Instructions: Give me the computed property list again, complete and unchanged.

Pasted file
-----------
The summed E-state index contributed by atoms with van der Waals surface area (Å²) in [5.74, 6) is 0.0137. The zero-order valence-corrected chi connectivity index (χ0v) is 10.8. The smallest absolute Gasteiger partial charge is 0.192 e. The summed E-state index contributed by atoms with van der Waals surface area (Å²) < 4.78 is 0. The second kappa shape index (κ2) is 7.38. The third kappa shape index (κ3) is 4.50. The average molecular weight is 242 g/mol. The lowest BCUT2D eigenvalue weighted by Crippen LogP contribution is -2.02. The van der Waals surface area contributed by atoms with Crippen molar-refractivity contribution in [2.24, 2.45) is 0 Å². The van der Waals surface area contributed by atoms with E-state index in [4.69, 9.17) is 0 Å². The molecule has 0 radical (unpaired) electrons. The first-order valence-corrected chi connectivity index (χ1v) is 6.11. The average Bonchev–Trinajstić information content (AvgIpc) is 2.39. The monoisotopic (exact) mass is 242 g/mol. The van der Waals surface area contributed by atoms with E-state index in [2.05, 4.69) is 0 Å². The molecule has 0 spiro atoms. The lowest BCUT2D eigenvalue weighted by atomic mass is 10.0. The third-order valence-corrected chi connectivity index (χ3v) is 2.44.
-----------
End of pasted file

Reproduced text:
The summed E-state index contributed by atoms with van der Waals surface area (Å²) in [5.74, 6) is 0.0137. The zero-order valence-corrected chi connectivity index (χ0v) is 10.8. The smallest absolute Gasteiger partial charge is 0.192 e. The summed E-state index contributed by atoms with van der Waals surface area (Å²) < 4.78 is 0. The second kappa shape index (κ2) is 7.38. The third kappa shape index (κ3) is 4.50. The average molecular weight is 242 g/mol. The lowest BCUT2D eigenvalue weighted by Crippen LogP contribution is -2.02. The van der Waals surface area contributed by atoms with Crippen molar-refractivity contribution in [2.24, 2.45) is 0 Å². The van der Waals surface area contributed by atoms with E-state index in [4.69, 9.17) is 0 Å². The molecule has 0 radical (unpaired) electrons. The first-order valence-corrected chi connectivity index (χ1v) is 6.11. The average Bonchev–Trinajstić information content (AvgIpc) is 2.39. The monoisotopic (exact) mass is 242 g/mol. The van der Waals surface area contributed by atoms with E-state index in [2.05, 4.69) is 0 Å². The molecule has 0 spiro atoms. The lowest BCUT2D eigenvalue weighted by atomic mass is 10.0. The third-order valence-corrected chi connectivity index (χ3v) is 2.44.